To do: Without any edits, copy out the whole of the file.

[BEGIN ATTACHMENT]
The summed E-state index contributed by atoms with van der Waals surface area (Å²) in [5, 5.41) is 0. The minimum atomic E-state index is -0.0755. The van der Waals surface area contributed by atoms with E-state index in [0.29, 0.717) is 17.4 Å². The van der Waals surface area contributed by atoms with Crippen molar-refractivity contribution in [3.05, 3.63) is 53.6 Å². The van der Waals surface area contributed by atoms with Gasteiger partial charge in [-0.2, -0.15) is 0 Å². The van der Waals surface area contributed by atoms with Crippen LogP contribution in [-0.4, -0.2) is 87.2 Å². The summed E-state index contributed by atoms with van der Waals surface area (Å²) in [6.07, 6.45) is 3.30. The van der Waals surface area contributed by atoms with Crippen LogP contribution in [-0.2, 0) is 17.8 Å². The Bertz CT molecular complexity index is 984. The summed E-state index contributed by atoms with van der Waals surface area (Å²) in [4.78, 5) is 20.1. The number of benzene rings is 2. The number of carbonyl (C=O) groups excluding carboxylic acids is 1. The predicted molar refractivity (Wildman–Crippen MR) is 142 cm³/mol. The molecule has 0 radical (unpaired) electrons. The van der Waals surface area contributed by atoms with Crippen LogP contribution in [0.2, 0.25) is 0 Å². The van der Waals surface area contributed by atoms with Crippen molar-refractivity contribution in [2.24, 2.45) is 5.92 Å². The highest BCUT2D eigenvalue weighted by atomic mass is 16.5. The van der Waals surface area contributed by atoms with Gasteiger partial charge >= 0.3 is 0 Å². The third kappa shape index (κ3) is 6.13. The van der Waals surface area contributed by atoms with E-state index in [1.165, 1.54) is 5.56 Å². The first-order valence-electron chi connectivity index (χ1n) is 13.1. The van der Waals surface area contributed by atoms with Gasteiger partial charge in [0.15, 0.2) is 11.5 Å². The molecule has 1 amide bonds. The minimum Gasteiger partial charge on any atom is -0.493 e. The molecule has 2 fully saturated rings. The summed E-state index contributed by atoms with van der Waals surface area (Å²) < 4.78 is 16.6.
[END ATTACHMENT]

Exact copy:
The summed E-state index contributed by atoms with van der Waals surface area (Å²) in [5, 5.41) is 0. The minimum atomic E-state index is -0.0755. The van der Waals surface area contributed by atoms with E-state index in [0.29, 0.717) is 17.4 Å². The van der Waals surface area contributed by atoms with Crippen molar-refractivity contribution in [3.05, 3.63) is 53.6 Å². The van der Waals surface area contributed by atoms with Gasteiger partial charge in [-0.2, -0.15) is 0 Å². The van der Waals surface area contributed by atoms with Crippen LogP contribution in [-0.4, -0.2) is 87.2 Å². The summed E-state index contributed by atoms with van der Waals surface area (Å²) in [6.07, 6.45) is 3.30. The van der Waals surface area contributed by atoms with Crippen LogP contribution in [-0.2, 0) is 17.8 Å². The Bertz CT molecular complexity index is 984. The summed E-state index contributed by atoms with van der Waals surface area (Å²) in [4.78, 5) is 20.1. The number of benzene rings is 2. The number of carbonyl (C=O) groups excluding carboxylic acids is 1. The predicted molar refractivity (Wildman–Crippen MR) is 142 cm³/mol. The molecule has 0 radical (unpaired) electrons. The van der Waals surface area contributed by atoms with Crippen LogP contribution in [0.2, 0.25) is 0 Å². The van der Waals surface area contributed by atoms with Crippen molar-refractivity contribution in [2.24, 2.45) is 5.92 Å². The highest BCUT2D eigenvalue weighted by atomic mass is 16.5. The van der Waals surface area contributed by atoms with Gasteiger partial charge >= 0.3 is 0 Å². The third kappa shape index (κ3) is 6.13. The van der Waals surface area contributed by atoms with E-state index in [1.165, 1.54) is 5.56 Å². The first-order valence-electron chi connectivity index (χ1n) is 13.1. The van der Waals surface area contributed by atoms with Gasteiger partial charge in [0.15, 0.2) is 11.5 Å². The molecule has 1 amide bonds. The minimum Gasteiger partial charge on any atom is -0.493 e. The molecule has 2 fully saturated rings. The summed E-state index contributed by atoms with van der Waals surface area (Å²) < 4.78 is 16.6.